Advertisement
YOU ARE HERE: LAT HomeCollections

Placing faith in the power of the novel

The Book Against God: A Novel, James Wood, Farrar, Straus & Giroux: 258 pp., $24

June 08, 2003|Jeffrey Meyers | Jeffrey Meyers, a fellow of the Royal Society of Literature, is the author of "D.H. Lawrence: A Biography," "Joseph Conrad: A Biography" and "Orwell: Wintry Conscience of a Generation" and has recently completed a life of Somerset Maugham.

On the scene but not a literary personality, writing with passionate intelligence and richly metaphorical style, James Wood has ignored the opaque aridity of literary theory and insisted on the human relevance of classic and modern literature. Born in 1965, he grew up in an evangelical Christian family in Durham, England, and sang in the cathedral choir. As a teenager, he tore himself away from belief in God and soothed his restless soul with art. After taking a degree at Jesus College, Cambridge, he became a full-time literary journalist for the Guardian, the London Review of Books and the New Republic, and now lives in Washington, D.C. "The Book Against God" is his first novel.

Wood set forth his aesthetic and religious principles in his first book, "The Broken Estate: Essays on Literature and Belief" (1999). He likes realistic fiction, enriched with precise visual details. His method is to ask: "What is this art like? What does it resemble? How can it best be described?" A vivid writer, he calls a scene in Philip Roth's "Sabbath's Theater" "a chandelier of gathered moments" and defines D.H. Lawrence's delicate descriptions in "Twilight in Italy" as "hidden sermons whose quarry is the secret of knowledge itself." Wood admires bold exploratory novels, like Melville's and Mann's. He insists that "fiction must not stroke the known but distress the undiscovered." The novel, he writes, "is able to test, and enrich, our powers of sympathy." Like God on Judgment Day, he separates the saved (Gogol, Chekhov, Lawrence and Woolf) from the damned (DeLillo, Updike, Toni Morrison and Julian Barnes).

The big gun in Wood's critical armory is theology. The autobiographical sections of "The Broken Estate" set out ideas he develops in his novel. He asserts that our religious belief was broken in the mid-19th century, when "the supposition that religion was a set of divine truth-claims, and that the Gospel narratives were supernatural reports" began to collapse; when "historical biblical criticism began to treat the Bible as if it were a biography or even a novel." A key argument in both his criticism and his novel is that there is no correspondence between religion and morality, that "God-fearing Europe ... does not seem to have been obviously more moral than God-questioning Europe" after Voltaire and Hume. The hero of Wood's novel, who thinks the Bible is merely a collection of myths and that religion does not improve human behavior, wrestles with the consequences of abandoning religious belief.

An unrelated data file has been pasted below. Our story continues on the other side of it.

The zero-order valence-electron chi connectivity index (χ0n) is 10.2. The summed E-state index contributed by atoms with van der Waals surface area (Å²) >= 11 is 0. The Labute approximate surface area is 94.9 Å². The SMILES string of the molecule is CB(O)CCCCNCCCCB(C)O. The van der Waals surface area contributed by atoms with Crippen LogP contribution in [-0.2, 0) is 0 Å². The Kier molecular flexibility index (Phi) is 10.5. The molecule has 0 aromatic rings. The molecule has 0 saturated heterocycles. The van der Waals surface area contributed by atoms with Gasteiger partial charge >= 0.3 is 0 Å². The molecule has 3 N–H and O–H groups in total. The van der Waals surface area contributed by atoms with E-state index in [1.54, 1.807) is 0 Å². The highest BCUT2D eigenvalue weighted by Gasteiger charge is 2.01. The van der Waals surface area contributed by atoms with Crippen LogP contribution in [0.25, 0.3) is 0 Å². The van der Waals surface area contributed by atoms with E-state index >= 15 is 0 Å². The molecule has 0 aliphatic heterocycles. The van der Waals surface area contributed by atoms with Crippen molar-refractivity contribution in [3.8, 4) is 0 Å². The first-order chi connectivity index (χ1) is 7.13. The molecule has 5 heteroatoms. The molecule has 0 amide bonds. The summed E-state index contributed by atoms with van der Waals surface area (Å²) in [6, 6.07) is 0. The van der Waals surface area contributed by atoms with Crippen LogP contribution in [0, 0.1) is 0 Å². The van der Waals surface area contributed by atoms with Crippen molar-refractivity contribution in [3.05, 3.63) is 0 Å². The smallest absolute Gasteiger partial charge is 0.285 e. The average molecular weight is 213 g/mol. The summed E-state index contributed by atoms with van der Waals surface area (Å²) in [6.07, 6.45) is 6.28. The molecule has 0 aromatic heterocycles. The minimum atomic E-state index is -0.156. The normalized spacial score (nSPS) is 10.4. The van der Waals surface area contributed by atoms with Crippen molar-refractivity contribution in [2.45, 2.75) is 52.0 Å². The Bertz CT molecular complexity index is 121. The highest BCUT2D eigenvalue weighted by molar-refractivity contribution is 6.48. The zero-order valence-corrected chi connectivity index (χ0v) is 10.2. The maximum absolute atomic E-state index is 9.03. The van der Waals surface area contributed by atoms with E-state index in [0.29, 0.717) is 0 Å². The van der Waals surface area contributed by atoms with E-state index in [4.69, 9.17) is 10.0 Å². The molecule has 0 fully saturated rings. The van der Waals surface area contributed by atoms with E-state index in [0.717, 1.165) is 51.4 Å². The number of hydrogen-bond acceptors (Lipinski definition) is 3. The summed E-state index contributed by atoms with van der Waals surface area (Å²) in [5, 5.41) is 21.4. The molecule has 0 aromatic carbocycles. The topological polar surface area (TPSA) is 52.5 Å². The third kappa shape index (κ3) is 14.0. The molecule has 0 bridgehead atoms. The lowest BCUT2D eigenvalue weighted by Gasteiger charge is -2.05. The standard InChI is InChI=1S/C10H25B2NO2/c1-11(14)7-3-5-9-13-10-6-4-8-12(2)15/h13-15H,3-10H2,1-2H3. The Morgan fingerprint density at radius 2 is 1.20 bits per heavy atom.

Sustained by his iconoclastic heroes Nietzsche and Camus, Wood rejects Christianity in "The Broken Estate." He cannot accept "the problem of evil and suffering in the world, the senseless difficulty of faith, the cruelty of heaven and hell, the paganism of Jesus' 'sacrifice.' ... Either God cannot control this evil (and then he is not all powerful) or, in some way, he wants it to exist (and he is not good)." While Wood has lost faith in religion, he still believes in literature. For him, the religious and the novelistic impulse are the same. Fiction demands belief, and novelists "ask us to validate the reality of [their] writing by believing it."

Wood's religious background and north of England origins, as well as his critical and autobiographical essays, set the stage for his episodic first-person novel. The narrator and central character, Tom Bunting, reacts against the big lie of Christianity, forced upon him as a child, by becoming, as an adult, a chronic, unregenerate and self-defeating liar. Without belief in anything, his mind and heart are in chaos. "The Book Against God" thriftily recycles not only theological arguments but also specific statements and images from "The Broken Estate." In both the essays and the novel, Wood and his fictional character have had a happy childhood, and as choirboys wore black capes and tasseled mortarboards; in both books Wood writes of a household as solemn "as if a doctor were visiting," of a confused "chameleon who finds himself on a tartan picnic rug" and of a church-going lady who walks with three sticks. Both books end with rhetorical questions.

In an appreciative New Yorker essay on the Catholic fiction of J.F. Powers, Wood recalls that he "grew up among priests; they were stationed throughout my family, as uncles and cousins. A certain kind of Church of England rectory became as familiar to me as my bedroom." "The Book Against God" is an Anglican (not evangelical) novel with the clerical background of George Eliot and Anthony Trollope (alluding to Trollope's novels, he names one character Canon Palliser), of Barbara Pym and A.N. Wilson. The novel is set in London and in a village near Durham, and Tom shares the surname of the Northumberland poet Basil Bunting, whose archive is in Durham.

Advertisement
Los Angeles Times Articles
|
|
|